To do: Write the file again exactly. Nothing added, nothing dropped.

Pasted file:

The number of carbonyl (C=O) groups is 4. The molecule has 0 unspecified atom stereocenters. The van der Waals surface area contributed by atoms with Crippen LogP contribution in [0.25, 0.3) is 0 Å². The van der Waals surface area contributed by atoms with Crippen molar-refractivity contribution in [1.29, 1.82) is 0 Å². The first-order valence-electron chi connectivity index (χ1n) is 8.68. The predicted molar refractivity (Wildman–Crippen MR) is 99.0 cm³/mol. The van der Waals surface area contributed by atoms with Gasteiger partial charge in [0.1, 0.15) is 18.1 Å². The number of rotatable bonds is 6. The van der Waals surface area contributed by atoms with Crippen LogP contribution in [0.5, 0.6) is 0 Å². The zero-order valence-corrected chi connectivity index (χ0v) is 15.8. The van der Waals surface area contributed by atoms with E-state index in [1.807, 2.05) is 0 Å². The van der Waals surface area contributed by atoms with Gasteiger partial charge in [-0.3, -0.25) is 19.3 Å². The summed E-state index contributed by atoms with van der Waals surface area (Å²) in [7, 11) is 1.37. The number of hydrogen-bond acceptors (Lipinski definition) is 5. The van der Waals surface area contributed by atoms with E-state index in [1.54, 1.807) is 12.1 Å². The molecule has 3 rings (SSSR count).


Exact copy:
The number of carbonyl (C=O) groups is 4. The molecule has 0 unspecified atom stereocenters. The van der Waals surface area contributed by atoms with Crippen LogP contribution in [0.25, 0.3) is 0 Å². The van der Waals surface area contributed by atoms with Crippen molar-refractivity contribution in [1.29, 1.82) is 0 Å². The first-order valence-electron chi connectivity index (χ1n) is 8.68. The predicted molar refractivity (Wildman–Crippen MR) is 99.0 cm³/mol. The van der Waals surface area contributed by atoms with Gasteiger partial charge in [0.1, 0.15) is 18.1 Å². The number of rotatable bonds is 6. The van der Waals surface area contributed by atoms with Crippen LogP contribution in [0.5, 0.6) is 0 Å². The zero-order valence-corrected chi connectivity index (χ0v) is 15.8. The van der Waals surface area contributed by atoms with E-state index in [1.807, 2.05) is 0 Å². The van der Waals surface area contributed by atoms with Gasteiger partial charge in [-0.3, -0.25) is 19.3 Å². The summed E-state index contributed by atoms with van der Waals surface area (Å²) in [7, 11) is 1.37. The number of hydrogen-bond acceptors (Lipinski definition) is 5. The van der Waals surface area contributed by atoms with E-state index in [1.54, 1.807) is 12.1 Å². The molecule has 3 rings (SSSR count).